Daily | Previewing Sundance 2014

'Kumiko, the Treasure Hunter'

‘Kumiko, the Treasure Hunter’

Chances are, you’ll have heard that the Sundance Film Festival is opening today. Over the past week or so, editorial teams have been compiling lists of the films they’re most excited about catching in Park City: (eleven titles), Filmmaker (21), HitFix (13), (14), Playlist (30), Thompson on Hollywood (10), Twitch (13), Vulture (15) and Indiewire (14), where you’ll also find Kim Adelman on five “must-see” shorts, Taylor Lindsay highlighting “10 actors to watch this year,” Sean Axmaker explaining how the impact Steven Soderbergh’s sex, lies and videotape (1989) on the festival is still being felt today, and Robert Cameron Fowler talking with Mark Duplass about Sundances past and the two projects he’s presenting this year as executive producer, Craig Johnson’s The Skeleton Twins and Charlie McDowell’s The One I Love, in which Duplass also stars.

At Filmmaker, Jenni Olsen previews the “hefty slate of LGBT films” (similarly, Peter Knegt at Indiewire); in the Wall Street Journal, Barbara Chai notes that Sundance will be making 15 of this year’s shorts freely available on its YouTube channel; at the Dissolve, Jason Guerrasio presents a thorough oral history of one of the two 1994 films from the Sundance Collection at UCLA being screened, Steve James’s Hoop Dreams (the other is Kevin Smith’s Clerks); at Sundance Now, Anthony Kaufman discusses “four trends to look out for” with regard to the docs; and at Vulture, Kyle Buchanan presents a gallery of photos from past editions of the festival.

As for interviews, the New York TimesBrooks Barnes and Variety‘s Peter Debruge both talk with festival director John Cooper; HitFix‘s Gregory Ellwood interviews Cooper and programmer Trevor Groth; and the Hollywood Reporter‘s Stephen Galloway speaks with Mr. Robert Redford.

And let’s not forget Slamdance. In fact, Indiewire‘s Eric Kohn explains why we most certainly should not; and Twitch offers a preview.

Here at Fandor, you can watch over 100—seriously, well over a hundred—films that have premiered at Sundance over the years. Today, though, for a couple of reasons, I want to focus on three. First, because they’re making their Fandor debut today; and second because each of the filmmakers has a new film premiering at this year’s edition.

In 2009, Scott Foundas wrote in the Voice: “Moving briskly through a stranger-than-fiction, serpentine narrative that is still unfolding, Joe Berlinger‘s remarkable documentary, Crude, recounts an infuriating litany of South American exploitation, backroom glad-handing, and bureaucratic dead ends that has, among other collateral damages, created a Rhode Island–size ‘death zone’ of toxic pollution in the middle of the Ecuadorian Amazon.” Berlinger’s doc went on to win 19 international awards, and we’ve got high hopes for his new one, WHITEY: United States of America v. James J. Bulger. From the festival: “Berlinger utilizes this past summer’s sensational trial against Bulger as a springboard to explore corruption within the highest levels of law enforcement.”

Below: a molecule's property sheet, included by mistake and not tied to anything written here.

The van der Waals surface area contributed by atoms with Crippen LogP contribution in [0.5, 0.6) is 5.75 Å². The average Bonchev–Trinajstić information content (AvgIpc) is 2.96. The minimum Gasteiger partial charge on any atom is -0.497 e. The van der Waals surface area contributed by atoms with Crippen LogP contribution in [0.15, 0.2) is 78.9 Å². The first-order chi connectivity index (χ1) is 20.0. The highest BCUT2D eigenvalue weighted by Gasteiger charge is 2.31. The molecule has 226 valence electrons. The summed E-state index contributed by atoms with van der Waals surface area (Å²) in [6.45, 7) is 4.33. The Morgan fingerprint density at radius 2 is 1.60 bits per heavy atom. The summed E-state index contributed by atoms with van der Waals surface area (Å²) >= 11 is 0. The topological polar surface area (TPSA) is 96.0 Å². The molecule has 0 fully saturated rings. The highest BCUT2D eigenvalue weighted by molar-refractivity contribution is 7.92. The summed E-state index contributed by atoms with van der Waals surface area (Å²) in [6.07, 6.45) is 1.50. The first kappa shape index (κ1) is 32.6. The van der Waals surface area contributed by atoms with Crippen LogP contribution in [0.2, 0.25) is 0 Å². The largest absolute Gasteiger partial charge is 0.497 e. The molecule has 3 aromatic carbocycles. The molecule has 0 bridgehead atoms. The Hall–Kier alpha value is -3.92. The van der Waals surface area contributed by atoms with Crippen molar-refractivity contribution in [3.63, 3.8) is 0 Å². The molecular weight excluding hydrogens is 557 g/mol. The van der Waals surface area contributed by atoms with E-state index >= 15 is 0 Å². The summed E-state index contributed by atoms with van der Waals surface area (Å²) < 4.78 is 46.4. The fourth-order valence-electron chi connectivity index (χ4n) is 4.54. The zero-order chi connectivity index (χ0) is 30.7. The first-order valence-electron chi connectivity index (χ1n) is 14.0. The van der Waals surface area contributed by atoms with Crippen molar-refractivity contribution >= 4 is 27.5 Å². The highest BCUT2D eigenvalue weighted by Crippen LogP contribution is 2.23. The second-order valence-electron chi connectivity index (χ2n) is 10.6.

Nominated for an Oscar and a DGA Award and winner of top awards at festivals such as Locarno and San Francisco, Sam Green and Bill Siegel‘s The Weather Underground (2002) also scored 3.5 out of 4 stars from Roger Ebert. And Elvis Mitchell, back when he was still reviewing for the New York Times, wrote: “This terrifically smart and solid piece of filmmaking lets the former Weathermen, now in their 50’s and older, speak into the camera and reveal a bit of their personal histories as well as what the peace movement meant to them…. Mr. Green and Mr. Siegel have made Underground a film of passions, showing what a turbulent period the late 1960’s were and slyly contrasting the peace-and-love vibe with events of the time.” Sam Green’s new film is The Measure of All Things, which the festival calls “a playful and beautifully poetic meditation on humanity, loosely inspired by the Guinness World Records book series.”

In August, I posted an entry on David and Nathan Zellner‘s Kid-Thing (2012). I particularly like Noel Murray‘s review for the Dissolve in which he calls it an “elliptical, deadpan art-comedy” and likens it to “a 1960s-style pastoral youth movie with a serrated edge…. This movie is, at times, aggressively odd…. Beneath the affectations, there’s poetry in Kid-Thing, and truth in its depiction of how absolute freedom can be a kind of trap.” The Zellner Bros’ new film is Kumiko, the Treasure Hunter, starring Rinko Kikuchi in the title role. Sundance tells us that Kumiko “soars to transcendence as it reveals the beauty in the quest for reality, even if that reality is just your own.” And today, we learned that Kumiko will also be screening in the Berlinale Forum.

Update: Looking to follow a film at Sundance and/or its makers on Twitter? Ioncinema‘s got your guides: U.S. Documentary Competition, U.S. Dramatic Competition, Documentary Premieres, Premieres, Park City at Midnight, Next and New Frontier.

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